The less interesting fourth narrative is the romantic triangle of Will Turner (Orlando Bloom), Elizabeth Swann (Keira Knightley), and Jack Sparrow. Where the first film had Sparrow flirt with Swann, the audience always knew the young lovers would be together. No longer is this the case. As the film's storylines play out, Swann discovers that she may have more in common with Sparrow than she imagines. Where Turner is forthright and virtuous, features that often require greater than normal heroics, Sparrow is self-centered and dishonest. As Swann gets deeper and deeper into the story, she begins to discover how dishonest and self-centered she is.
This Pirates film is darker and less linear than the first film. Where the first film was a roller coaster of action leading to a structural conclusion, this film divides the characters and ends with the need of resolution. In many ways, the film shares a great deal narratively with Star Wars: The Empire Strikes Back. The film separates the main characters, has each follow a particular story, and ends on an unresolved down note. The bad guys are winning at the end of the film, but hope remains. There was more drama, but less excitement and fun in this production.
The special effects, in particular the creature designs by Mark McCreery (Galaxy Quest and Van Helsing) are remarkable. You can see some of his design work on the crew in this clip (Jack Trades Will ) featuring Davy Jones and Will Turner. One of the key features in the film is the use of new motion capture technology. According to USA Today, "Davy Jones is cut from a very different cloth. He was created with motion-capture technology, similar to what Andy Serkis did with Gollum in The Lord of the Rings and the giant ape in King Kong and Tom Hanks as the multiple characters of The Polar Express." Nighy's performance is entirely motion capture. He performed on set in a motion capture suit, instead of makeup, and the results were impressive. I had been wary of this technology after seeing Polar Express and fearful of what the upcoming motion capture Beowulf adaptation would look like. But after seeing the Davy Jones sequences, I am now anxiously awaiting more uses of the technology.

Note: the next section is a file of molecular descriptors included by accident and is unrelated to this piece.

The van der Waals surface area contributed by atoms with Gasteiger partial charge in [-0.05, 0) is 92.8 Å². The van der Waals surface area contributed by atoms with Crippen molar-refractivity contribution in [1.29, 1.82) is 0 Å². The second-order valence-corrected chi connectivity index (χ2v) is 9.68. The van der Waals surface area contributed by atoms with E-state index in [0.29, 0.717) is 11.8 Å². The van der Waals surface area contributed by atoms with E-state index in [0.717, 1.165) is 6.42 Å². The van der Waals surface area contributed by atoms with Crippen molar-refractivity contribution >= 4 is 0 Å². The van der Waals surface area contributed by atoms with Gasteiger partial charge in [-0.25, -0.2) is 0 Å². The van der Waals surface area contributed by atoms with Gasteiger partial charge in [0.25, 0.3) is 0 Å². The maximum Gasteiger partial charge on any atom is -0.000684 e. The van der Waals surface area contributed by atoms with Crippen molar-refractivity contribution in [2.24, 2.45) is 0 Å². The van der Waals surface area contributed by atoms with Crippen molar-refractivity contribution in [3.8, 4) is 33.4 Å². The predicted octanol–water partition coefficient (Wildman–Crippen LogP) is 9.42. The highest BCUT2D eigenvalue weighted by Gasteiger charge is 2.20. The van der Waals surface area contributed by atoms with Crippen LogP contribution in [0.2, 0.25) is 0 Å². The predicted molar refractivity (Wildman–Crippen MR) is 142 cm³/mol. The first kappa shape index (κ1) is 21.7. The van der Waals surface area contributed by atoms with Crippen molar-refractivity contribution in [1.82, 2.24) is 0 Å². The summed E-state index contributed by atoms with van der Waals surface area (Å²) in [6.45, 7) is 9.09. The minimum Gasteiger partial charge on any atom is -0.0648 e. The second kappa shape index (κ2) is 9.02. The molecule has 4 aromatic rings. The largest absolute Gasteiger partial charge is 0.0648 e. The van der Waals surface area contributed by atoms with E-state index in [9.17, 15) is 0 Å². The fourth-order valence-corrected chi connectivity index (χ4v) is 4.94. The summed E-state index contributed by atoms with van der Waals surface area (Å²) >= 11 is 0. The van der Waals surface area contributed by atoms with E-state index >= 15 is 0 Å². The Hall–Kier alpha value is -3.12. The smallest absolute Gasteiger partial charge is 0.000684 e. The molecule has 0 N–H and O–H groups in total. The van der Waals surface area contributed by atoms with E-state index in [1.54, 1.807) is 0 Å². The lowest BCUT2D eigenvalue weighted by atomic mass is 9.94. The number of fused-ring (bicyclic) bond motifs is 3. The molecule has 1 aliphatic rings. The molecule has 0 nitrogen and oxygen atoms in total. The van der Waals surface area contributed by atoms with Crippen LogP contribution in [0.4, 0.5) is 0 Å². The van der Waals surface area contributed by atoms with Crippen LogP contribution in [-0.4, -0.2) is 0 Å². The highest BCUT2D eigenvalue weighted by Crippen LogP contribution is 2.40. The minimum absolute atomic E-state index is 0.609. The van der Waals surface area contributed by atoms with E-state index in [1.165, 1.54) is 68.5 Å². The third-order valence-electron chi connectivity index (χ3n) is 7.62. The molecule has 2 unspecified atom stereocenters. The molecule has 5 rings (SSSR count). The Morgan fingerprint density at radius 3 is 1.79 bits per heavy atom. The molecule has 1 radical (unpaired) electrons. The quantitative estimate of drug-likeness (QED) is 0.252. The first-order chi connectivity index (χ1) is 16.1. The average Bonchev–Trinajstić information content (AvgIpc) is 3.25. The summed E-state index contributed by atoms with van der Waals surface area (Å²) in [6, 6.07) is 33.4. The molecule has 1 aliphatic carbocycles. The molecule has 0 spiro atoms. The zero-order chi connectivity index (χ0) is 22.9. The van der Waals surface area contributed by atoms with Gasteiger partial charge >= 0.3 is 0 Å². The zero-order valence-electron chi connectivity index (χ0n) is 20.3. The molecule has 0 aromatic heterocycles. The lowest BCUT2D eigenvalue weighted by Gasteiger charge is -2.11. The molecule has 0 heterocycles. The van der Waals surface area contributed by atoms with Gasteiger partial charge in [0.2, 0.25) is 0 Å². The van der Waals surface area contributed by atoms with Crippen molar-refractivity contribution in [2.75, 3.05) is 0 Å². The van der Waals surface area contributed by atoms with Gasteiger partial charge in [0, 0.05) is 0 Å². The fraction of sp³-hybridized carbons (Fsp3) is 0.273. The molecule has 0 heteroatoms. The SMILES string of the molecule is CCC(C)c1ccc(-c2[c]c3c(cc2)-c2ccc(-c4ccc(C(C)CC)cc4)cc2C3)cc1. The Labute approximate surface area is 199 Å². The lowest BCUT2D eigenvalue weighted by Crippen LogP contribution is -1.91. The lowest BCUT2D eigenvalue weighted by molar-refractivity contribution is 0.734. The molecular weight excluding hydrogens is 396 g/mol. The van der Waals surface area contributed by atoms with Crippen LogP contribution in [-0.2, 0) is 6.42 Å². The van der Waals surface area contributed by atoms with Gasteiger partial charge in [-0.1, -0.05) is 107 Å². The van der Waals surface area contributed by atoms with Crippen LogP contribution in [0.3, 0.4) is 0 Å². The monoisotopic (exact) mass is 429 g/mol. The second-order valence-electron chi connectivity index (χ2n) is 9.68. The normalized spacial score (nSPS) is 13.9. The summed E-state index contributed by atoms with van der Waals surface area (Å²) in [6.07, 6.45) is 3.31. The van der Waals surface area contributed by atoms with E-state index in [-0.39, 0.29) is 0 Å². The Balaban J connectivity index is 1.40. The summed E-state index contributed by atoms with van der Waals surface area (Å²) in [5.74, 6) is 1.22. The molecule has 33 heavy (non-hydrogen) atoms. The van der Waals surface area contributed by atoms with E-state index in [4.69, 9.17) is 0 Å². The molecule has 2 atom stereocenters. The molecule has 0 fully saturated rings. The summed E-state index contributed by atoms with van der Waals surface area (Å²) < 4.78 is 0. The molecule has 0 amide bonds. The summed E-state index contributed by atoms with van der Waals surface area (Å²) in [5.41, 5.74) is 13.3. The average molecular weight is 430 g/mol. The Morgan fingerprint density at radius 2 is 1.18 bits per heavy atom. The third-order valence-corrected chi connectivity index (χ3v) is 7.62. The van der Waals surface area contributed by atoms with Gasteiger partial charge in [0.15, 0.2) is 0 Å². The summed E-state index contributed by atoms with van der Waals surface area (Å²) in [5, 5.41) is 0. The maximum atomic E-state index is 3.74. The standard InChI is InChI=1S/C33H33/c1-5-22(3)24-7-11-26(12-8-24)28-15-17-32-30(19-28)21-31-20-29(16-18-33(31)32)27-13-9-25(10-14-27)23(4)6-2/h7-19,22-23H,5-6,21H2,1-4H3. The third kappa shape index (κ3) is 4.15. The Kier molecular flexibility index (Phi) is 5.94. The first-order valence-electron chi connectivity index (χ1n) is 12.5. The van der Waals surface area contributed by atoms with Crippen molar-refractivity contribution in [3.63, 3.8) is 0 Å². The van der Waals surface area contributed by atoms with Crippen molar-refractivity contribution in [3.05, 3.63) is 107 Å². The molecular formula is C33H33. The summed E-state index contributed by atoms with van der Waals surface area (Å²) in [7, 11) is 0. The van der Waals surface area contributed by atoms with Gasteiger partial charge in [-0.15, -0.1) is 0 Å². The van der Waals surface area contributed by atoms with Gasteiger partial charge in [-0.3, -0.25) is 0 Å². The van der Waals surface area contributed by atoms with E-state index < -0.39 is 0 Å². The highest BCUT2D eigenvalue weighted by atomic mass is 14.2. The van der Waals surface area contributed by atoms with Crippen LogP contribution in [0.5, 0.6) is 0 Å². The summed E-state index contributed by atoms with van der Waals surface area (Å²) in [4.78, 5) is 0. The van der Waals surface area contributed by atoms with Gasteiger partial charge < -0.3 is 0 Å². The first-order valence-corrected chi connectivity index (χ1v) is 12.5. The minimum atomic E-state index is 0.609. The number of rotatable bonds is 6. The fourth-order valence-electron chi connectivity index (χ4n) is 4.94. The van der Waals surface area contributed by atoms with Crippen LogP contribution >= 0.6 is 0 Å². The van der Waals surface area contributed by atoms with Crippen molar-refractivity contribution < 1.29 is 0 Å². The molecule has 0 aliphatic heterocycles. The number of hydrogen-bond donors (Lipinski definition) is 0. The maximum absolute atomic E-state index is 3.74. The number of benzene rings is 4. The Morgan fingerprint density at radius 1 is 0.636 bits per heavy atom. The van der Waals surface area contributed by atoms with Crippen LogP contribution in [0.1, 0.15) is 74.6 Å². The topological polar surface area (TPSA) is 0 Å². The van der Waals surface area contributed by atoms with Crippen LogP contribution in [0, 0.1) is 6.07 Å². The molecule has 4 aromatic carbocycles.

As an additional highlight, while there is less swashing (action) than buckling (boring talking head stuff) in this film, there is still one remarkable duel featuring a water wheel. This fight really is not to be missed.
Overall, I believe the film will be worth watching only after seeing the third and final installment of the series. I left feeling lost, alone, and sad. Quite the opposite of the emotions I expected going into the film. If Gore Verbinski and crew can complete the open narratives and redeem our heroes in the third film, this may end up being viewed as the best film in the series in retrospect. If the narratives are left unresolved, the film will be viewed as a failure. One thing is for sure, the film feels unfinished and very much like the middle part of a narrative. It is a good thing that is exactly what this film is.
Now I know what it felt like to be one of those kids who watched the serials in the theater. Well with one big difference. I have to wait a year to find out what happens.
Overall, I enjoyed the film, but I wanted it to be more lighthearted and hopeful.
If you go out to see it and don't enjoy the movie, but you like the "idea" of it, you must rush out immediately and purchase Wiz Kids Games' Pirates of Davy Jones' Curse.
© Christian Lindke